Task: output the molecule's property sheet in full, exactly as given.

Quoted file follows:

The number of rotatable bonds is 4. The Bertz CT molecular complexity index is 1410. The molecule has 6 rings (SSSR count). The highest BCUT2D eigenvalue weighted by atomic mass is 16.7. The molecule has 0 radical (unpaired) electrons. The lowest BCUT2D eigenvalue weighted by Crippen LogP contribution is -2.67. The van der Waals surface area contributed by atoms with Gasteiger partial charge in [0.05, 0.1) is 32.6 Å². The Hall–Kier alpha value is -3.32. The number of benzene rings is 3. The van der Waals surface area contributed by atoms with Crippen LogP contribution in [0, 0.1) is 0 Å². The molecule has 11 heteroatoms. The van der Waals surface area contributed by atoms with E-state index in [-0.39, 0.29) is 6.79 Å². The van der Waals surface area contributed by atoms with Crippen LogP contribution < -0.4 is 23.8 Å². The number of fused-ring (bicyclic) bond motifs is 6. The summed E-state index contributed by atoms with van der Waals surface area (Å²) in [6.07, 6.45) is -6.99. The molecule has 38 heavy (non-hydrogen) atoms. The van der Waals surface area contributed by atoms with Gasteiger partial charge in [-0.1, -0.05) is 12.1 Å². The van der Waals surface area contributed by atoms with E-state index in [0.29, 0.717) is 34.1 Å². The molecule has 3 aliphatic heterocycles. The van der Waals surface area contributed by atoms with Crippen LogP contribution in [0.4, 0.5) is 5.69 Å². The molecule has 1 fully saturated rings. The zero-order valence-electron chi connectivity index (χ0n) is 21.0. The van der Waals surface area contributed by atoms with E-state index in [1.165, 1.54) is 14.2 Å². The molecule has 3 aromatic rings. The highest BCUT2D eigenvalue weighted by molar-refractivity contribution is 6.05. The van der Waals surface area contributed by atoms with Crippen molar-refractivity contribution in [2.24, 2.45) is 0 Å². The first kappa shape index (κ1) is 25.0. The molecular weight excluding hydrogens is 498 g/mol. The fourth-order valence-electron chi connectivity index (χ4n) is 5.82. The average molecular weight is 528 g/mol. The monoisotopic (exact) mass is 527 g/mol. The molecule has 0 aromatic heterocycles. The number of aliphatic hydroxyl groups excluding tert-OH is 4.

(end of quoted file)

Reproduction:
The number of rotatable bonds is 4. The Bertz CT molecular complexity index is 1410. The molecule has 6 rings (SSSR count). The highest BCUT2D eigenvalue weighted by atomic mass is 16.7. The molecule has 0 radical (unpaired) electrons. The lowest BCUT2D eigenvalue weighted by Crippen LogP contribution is -2.67. The van der Waals surface area contributed by atoms with Gasteiger partial charge in [0.05, 0.1) is 32.6 Å². The Hall–Kier alpha value is -3.32. The number of benzene rings is 3. The van der Waals surface area contributed by atoms with Crippen LogP contribution in [0, 0.1) is 0 Å². The molecule has 11 heteroatoms. The van der Waals surface area contributed by atoms with E-state index in [-0.39, 0.29) is 6.79 Å². The van der Waals surface area contributed by atoms with Crippen LogP contribution < -0.4 is 23.8 Å². The number of fused-ring (bicyclic) bond motifs is 6. The summed E-state index contributed by atoms with van der Waals surface area (Å²) in [6.07, 6.45) is -6.99. The molecule has 38 heavy (non-hydrogen) atoms. The van der Waals surface area contributed by atoms with Gasteiger partial charge in [-0.1, -0.05) is 12.1 Å². The van der Waals surface area contributed by atoms with E-state index in [0.29, 0.717) is 34.1 Å². The molecule has 3 aliphatic heterocycles. The van der Waals surface area contributed by atoms with Crippen LogP contribution in [0.4, 0.5) is 5.69 Å². The molecule has 1 fully saturated rings. The zero-order valence-electron chi connectivity index (χ0n) is 21.0. The van der Waals surface area contributed by atoms with E-state index in [1.165, 1.54) is 14.2 Å². The molecule has 3 aromatic rings. The highest BCUT2D eigenvalue weighted by molar-refractivity contribution is 6.05. The van der Waals surface area contributed by atoms with Crippen molar-refractivity contribution in [2.24, 2.45) is 0 Å². The first kappa shape index (κ1) is 25.0. The molecular weight excluding hydrogens is 498 g/mol. The fourth-order valence-electron chi connectivity index (χ4n) is 5.82. The average molecular weight is 528 g/mol. The monoisotopic (exact) mass is 527 g/mol. The molecule has 0 aromatic heterocycles. The number of aliphatic hydroxyl groups excluding tert-OH is 4.